[accessed 18 August 2011]

Generally, the boys do odd jobs such as guarding parked cars, while the girls beg.  But destitution transforms many children of both sexes into easy prey for people who sexually exploit them in exchange for a little money, warm clothes, a pair of old shoes or simply a hot meal. The children's immaturity and powerlessness make them less likely than, for example, commercial sex workers, to insist on condoms. This increases their chances of being infected with sexually transmitted diseases (STDs) and HIV.

Analysis of the Situation of Sexual Exploitation of Children in the Eastern and Southern Africa Region

Draft Consultancy Report Prepared as a component of the UNICEF – ESARO  & ANPPCAN Partnership Project on Sexual Exploitation and Children’s Rights, October, 2001, Nairobi, Kenya

[accessed 18 August 2011]

[4.1] FACTORS PREDISPOSING CHILDREN TO COMMERCIAL SEXUAL EXPLOITATION – INTRODUCTION -  [7] Demand for Sexual Services: The phenomenon of sugar daddies and sugar mummies is common in the region in countries such as Kenya, Swaziland, Lesotho, South Africa, and Mozambique and is steadily rising in Zimbabwe.  Children are wooed by gifts, presents, money and other material rewards in return to sex. Sex tourism is growing due to an influx of tourists in the region. Pimps, madams, middlemen and parents or others facilitate child prostitution in many societies within the region.  Child prostitution occurs in brothels, massage parlors, streets, bars and discotheques. Lower prices charged by young girls sometimes fuel the demand for child prostitutes.  The girl prostitutes are easily controlled by bar owners and ‘madams’ and hence owners of brothels seek out young girls since they can easily be exploited.




The Department of Labor’s 2004 Findings on the Worst Forms of Child Labor

U.S. Dept of Labor Bureau of International Labor Affairs, 2005

[accessed 17 January 2011]

Note:: Also check out this country’s report in the more recent edition DOL Worst Forms of Child Labor

INCIDENCE AND NATURE OF CHILD LABOR - Over the past few years, the number of children living on the streets has continued to rise and there are reports of children involved in commercial sexual exploitation. Zimbabwe is considered a source and transit country for a small number of children trafficked for forced labor and sexual exploitation. Within Zimbabwe, a small number of children are reportedly trafficked internally to southern border towns for commercial sexual exploitation.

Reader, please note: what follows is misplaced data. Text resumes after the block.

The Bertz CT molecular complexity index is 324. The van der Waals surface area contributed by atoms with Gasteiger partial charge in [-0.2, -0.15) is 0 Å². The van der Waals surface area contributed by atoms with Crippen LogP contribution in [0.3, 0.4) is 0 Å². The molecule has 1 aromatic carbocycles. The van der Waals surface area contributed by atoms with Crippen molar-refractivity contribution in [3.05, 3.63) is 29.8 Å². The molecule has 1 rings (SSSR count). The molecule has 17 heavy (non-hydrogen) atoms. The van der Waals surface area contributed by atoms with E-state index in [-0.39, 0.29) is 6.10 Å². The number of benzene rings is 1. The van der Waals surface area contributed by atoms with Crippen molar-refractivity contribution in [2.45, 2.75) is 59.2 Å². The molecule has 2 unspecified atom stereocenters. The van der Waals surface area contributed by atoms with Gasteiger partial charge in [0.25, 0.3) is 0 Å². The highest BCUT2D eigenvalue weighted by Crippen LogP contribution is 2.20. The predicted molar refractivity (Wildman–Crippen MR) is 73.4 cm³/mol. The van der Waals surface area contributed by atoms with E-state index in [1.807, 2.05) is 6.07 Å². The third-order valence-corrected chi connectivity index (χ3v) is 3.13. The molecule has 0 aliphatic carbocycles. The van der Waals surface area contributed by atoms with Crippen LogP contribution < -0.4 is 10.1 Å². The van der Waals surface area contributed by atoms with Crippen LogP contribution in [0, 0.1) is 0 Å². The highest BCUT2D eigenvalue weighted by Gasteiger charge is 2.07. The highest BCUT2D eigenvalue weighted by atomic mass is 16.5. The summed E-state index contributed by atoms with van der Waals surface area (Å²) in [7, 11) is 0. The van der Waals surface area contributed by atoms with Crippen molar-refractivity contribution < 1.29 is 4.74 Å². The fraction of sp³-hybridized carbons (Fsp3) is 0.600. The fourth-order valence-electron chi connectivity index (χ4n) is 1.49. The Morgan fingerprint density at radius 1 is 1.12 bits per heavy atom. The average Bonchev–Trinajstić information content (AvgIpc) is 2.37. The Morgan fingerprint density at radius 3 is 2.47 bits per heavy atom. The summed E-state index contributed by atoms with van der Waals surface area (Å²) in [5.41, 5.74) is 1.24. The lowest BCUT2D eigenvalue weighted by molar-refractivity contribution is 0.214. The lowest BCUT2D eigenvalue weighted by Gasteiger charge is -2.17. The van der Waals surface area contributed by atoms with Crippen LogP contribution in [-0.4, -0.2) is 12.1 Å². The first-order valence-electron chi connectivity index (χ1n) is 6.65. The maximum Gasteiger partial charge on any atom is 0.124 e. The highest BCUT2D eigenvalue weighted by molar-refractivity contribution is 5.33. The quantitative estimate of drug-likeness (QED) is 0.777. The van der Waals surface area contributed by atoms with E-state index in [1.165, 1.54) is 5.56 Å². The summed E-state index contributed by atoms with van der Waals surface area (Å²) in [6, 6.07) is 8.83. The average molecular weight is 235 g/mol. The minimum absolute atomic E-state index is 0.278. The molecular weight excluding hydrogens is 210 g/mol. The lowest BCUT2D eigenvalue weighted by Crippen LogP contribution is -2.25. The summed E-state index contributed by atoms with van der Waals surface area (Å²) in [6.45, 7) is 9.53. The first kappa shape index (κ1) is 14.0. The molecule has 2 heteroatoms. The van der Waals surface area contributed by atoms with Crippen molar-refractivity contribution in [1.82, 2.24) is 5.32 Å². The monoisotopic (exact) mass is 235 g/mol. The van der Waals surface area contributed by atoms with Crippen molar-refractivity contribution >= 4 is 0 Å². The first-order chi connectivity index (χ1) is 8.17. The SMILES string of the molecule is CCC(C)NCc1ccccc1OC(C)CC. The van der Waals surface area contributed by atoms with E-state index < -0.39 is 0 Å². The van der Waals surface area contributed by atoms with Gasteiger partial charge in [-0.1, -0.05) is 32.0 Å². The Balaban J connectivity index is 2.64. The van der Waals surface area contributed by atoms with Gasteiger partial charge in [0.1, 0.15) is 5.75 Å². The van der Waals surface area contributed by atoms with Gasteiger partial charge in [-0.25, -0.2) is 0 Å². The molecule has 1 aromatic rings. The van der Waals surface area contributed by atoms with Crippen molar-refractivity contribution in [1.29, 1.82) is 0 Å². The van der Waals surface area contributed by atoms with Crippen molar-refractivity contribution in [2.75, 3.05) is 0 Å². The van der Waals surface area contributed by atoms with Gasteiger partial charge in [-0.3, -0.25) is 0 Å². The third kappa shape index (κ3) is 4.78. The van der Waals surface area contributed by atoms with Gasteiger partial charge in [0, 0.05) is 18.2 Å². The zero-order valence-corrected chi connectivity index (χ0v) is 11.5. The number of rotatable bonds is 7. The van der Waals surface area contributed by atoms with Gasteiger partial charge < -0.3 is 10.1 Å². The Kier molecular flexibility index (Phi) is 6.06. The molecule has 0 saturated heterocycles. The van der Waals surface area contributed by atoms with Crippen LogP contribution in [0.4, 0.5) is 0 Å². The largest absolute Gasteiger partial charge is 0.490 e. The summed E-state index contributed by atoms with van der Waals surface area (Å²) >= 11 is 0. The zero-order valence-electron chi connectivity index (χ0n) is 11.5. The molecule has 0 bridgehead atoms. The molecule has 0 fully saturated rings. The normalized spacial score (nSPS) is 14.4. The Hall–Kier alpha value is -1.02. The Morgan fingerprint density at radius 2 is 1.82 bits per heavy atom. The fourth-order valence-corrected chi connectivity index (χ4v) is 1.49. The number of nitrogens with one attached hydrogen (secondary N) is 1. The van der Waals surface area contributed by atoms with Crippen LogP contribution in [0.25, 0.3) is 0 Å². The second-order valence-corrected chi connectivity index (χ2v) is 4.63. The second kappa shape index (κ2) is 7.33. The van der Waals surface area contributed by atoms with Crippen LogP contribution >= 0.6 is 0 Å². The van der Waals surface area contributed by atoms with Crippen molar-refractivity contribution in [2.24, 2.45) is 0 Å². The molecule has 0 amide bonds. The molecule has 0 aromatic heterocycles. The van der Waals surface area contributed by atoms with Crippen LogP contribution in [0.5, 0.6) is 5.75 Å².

CHILD LABOR LAWS AND ENFORCEMENT - The Penal Code prohibits children from visiting or residing in a brothel, and prohibits anyone from causing the seduction, abduction, or prostitution or children. Under the Sexual Offenses Act of 2001, a person convicted of prostituting a child under the age of 12 years is subject to a fine of up to ZWD 35,000 (USD 6.00) or imprisonment of up to 7 years.

Human Rights Reports » 2005 Country Reports on Human Rights Practices

U.S. Dept of State Bureau of Democracy, Human Rights, and Labor, March 8, 2006

[accessed 11 February 2020]

CHILDREN - There were an estimated 1.3 million HIV/AIDS orphans by year's end, and the number was increasing. The number of AIDs orphans (including children who lost one as well as both parents) was about 10 percent of the country's population. Many grandparents were left to care for the young, and, in some cases, children or adolescents headed families and were forced to work to survive. AIDS orphans and foster children were at high risk for child abuse. Some children were forced to turn to prostitution as a means of income. According to local custom, other family members inherit before children, leaving many children destitute. Many such children were unable to obtain birth certificates, which then prevented them from obtaining social services.

TRAFFICKING IN PERSONS - There were reports of child prostitution, trafficking in children, and child labor. NGOs reported an increase in child prostitution since Operation Restore Order. As with adults, reports suggested that those children in desperate economic circumstances, especially those in families headed by children, were most at risk. One local NGO reported that traffickers took girls from rural areas to city brothels in cities under the false pretenses of job or marriage promises. The NGO reported that rural girls were sometimes trafficked to farms as agricultural labor or to urban areas as domestic labor, where they were sometimes sexually abused.